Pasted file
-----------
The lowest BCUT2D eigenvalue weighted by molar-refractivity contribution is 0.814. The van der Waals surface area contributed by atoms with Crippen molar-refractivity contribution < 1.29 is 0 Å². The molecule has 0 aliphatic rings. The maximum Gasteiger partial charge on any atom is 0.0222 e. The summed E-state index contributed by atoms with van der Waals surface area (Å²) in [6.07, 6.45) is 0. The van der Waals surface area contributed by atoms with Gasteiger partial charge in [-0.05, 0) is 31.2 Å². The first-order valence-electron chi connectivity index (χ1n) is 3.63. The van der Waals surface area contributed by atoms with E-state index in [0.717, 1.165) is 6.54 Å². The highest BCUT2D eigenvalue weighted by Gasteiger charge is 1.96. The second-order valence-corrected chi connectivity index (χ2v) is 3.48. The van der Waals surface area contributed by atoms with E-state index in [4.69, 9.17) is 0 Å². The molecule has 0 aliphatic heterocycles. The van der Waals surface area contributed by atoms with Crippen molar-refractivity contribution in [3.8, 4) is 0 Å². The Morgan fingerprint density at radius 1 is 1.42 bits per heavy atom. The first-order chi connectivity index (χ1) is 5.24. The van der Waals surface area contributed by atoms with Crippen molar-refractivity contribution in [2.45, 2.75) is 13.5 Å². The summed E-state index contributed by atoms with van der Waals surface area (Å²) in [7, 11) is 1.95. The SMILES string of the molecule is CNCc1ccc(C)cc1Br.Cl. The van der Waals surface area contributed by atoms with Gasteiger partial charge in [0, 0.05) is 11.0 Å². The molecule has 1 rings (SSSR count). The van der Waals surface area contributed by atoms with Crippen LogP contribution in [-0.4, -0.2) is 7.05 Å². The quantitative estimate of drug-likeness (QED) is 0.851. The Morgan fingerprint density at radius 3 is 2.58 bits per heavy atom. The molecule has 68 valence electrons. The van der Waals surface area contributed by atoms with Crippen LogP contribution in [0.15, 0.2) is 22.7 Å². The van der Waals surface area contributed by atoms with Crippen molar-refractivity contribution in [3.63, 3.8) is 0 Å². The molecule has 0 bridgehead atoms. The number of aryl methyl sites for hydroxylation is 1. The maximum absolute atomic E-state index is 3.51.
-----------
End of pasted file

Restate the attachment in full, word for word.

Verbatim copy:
The lowest BCUT2D eigenvalue weighted by molar-refractivity contribution is 0.814. The van der Waals surface area contributed by atoms with Crippen molar-refractivity contribution < 1.29 is 0 Å². The molecule has 0 aliphatic rings. The maximum Gasteiger partial charge on any atom is 0.0222 e. The summed E-state index contributed by atoms with van der Waals surface area (Å²) in [6.07, 6.45) is 0. The van der Waals surface area contributed by atoms with Gasteiger partial charge in [-0.05, 0) is 31.2 Å². The first-order valence-electron chi connectivity index (χ1n) is 3.63. The van der Waals surface area contributed by atoms with E-state index in [0.717, 1.165) is 6.54 Å². The highest BCUT2D eigenvalue weighted by Gasteiger charge is 1.96. The second-order valence-corrected chi connectivity index (χ2v) is 3.48. The van der Waals surface area contributed by atoms with E-state index in [4.69, 9.17) is 0 Å². The molecule has 0 aliphatic heterocycles. The van der Waals surface area contributed by atoms with Crippen molar-refractivity contribution in [3.8, 4) is 0 Å². The Morgan fingerprint density at radius 1 is 1.42 bits per heavy atom. The first-order chi connectivity index (χ1) is 5.24. The van der Waals surface area contributed by atoms with Crippen molar-refractivity contribution in [2.45, 2.75) is 13.5 Å². The summed E-state index contributed by atoms with van der Waals surface area (Å²) in [7, 11) is 1.95. The SMILES string of the molecule is CNCc1ccc(C)cc1Br.Cl. The van der Waals surface area contributed by atoms with Gasteiger partial charge in [0, 0.05) is 11.0 Å². The molecule has 1 rings (SSSR count). The van der Waals surface area contributed by atoms with Crippen LogP contribution in [-0.4, -0.2) is 7.05 Å². The quantitative estimate of drug-likeness (QED) is 0.851. The Morgan fingerprint density at radius 3 is 2.58 bits per heavy atom. The molecule has 68 valence electrons. The van der Waals surface area contributed by atoms with Crippen LogP contribution in [0.15, 0.2) is 22.7 Å². The van der Waals surface area contributed by atoms with Crippen molar-refractivity contribution in [3.63, 3.8) is 0 Å². The molecule has 0 bridgehead atoms. The number of aryl methyl sites for hydroxylation is 1. The maximum absolute atomic E-state index is 3.51.